Decommission or redevelop? Brazil's mature Campos basin oil fields await resurgence
Brazil’s Campos basin is awaiting a resurgence in production according to a new report by Wood Mackenzie, "Brazil’s mature Campos basin oil fields: decommission or redevelop?" whichfound that redeveloping the basin's mature oil fields could extend the life of the basin and add more than 200,000 barrels of oil equivalent per day (boe/d) to its declining production by 2025.
Since the early 2010s, pre-salt discoveries in Brazil's Santos basin have dominated international headlines, drawing investments from some of the largest oil companies in the world, including ExxonMobil, Equinor, Shell and Total. Today, Santos is the top producing basin in Brazil, accounting for 50% of the country's oil and gas production.
For nearly four decades prior, with Petrobras at the helm, the Campos basin held this top spot. Over the past decade however, as the basin has matured, investments by the NOC have decreased prompting a drop in drilling activity and production decline rates in the double digits.
Luiz Hayum, research analyst with Wood Mackenzie's Latin America upstream oil and gas team, and lead author of the report, said: "As more productive plays have been discovered over the past decade Petrobras' investment focus has shifted away from Campos to the more prolific Santos basin, leading to the early cessation of production in many Campos fields and the decommissioning of 32 platforms over the next decade."
According to the analysis, without further investment, most fields in the basin will be decommissioned by 2025 at a cost of US$8 billion. However, investing the US$8 billion in the redevelopment of these mature fields, starting in 2019, could add 230,000 boe/d by 2025 and postpone 60% of the decommissioning costs to post-2030.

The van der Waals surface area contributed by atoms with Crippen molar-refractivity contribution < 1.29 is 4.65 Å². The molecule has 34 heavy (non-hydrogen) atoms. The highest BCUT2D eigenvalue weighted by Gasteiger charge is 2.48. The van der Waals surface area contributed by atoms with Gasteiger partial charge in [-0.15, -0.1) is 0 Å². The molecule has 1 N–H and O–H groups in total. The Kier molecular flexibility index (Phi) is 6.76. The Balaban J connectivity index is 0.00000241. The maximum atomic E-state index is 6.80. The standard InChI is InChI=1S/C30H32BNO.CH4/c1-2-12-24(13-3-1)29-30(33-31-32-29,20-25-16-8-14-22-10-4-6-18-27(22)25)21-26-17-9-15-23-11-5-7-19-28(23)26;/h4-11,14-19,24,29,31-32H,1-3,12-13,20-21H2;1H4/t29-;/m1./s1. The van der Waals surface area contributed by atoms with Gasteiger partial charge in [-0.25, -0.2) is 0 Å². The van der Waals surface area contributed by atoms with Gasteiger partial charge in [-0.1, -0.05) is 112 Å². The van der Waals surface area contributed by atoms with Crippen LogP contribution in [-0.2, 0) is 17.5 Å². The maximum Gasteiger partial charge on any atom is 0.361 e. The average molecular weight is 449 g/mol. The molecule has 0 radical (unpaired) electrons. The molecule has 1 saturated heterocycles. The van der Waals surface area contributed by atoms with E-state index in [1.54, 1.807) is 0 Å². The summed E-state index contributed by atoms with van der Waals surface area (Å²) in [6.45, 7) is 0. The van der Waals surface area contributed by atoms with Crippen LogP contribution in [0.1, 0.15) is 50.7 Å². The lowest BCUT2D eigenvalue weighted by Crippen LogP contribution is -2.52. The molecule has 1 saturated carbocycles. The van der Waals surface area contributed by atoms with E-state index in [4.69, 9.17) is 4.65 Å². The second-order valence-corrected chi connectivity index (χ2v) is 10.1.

"The potential is even greater if technologies perfected in other regions are successfully deployed in the Campos basin," Mr Hayum added. "According to our analysis, if recovery factors in the basin were increased to similar levels of analogue fields in the US Gulf of Mexico and the North Sea, an additional five billion barrels of oil could be recovered."
Several actions are already being taken to redevelop these mature fields, the report notes. They include 4D seismic to identify bypassed oil pockets, infill drilling, water flooding optimization and increasing platforms water handling capacity. Moreover, future use of EOR techniques can bring additional upside to production.
A technical collaboration is underway by Petrobras and Equinor in the Roncador oil field in the Campos basin to use infill drilling and 4D seismic to extend the life of the field. According to Wood Mackenzie's analysis, the successful deployment of these technologies will extend the economic life of the field by eight years and add 500 million barrels of oil equivalent to the field's reserves – increasing the NPV10 by US$1.6 billion.
"Drilling these new wells is economic and a proposed royalty reduction from 10% to 5% for mature fields undergoing redevelopment could further incentivise activity," Mr Hayum said. "The royalty reductions could also increase returns of these wells by 3 percentage points on average."
The Majors and large independents aren’t the only ones who stand to benefit from the redevelopment of these mature fields. "The Campos basin's smaller shallow-water resource opportunities, which are too small for Petrobras or the Majors, present a great opportunity for small-cap operators," Mr. Hayum noted.
In the US Gulf of Mexico and the North Sea, Majors and large independents are moving away from mature shallow-water fields to more lucrative deepwater assets, opening the space for smaller operators.
"In the US Gulf of Mexico Shelf, private equity (PE) backed operators and small private and public companies are playing a larger role," said Mr Hayum. "In Brazil we're beginning to see the same trend. Several PE-backed companies are currently negotiating with Petrobras the acquisition of its Campos basin shallow-water assets."
Furthermore, there is considerable upside for the Brazilian government if operators pursue the redevelopment path vs. decommissioning. According the analysis, redevelopment of the Campos basin's mature fields could generate US$3 billion of additional royalty collected and generate 30,000 additional jobs by 2025.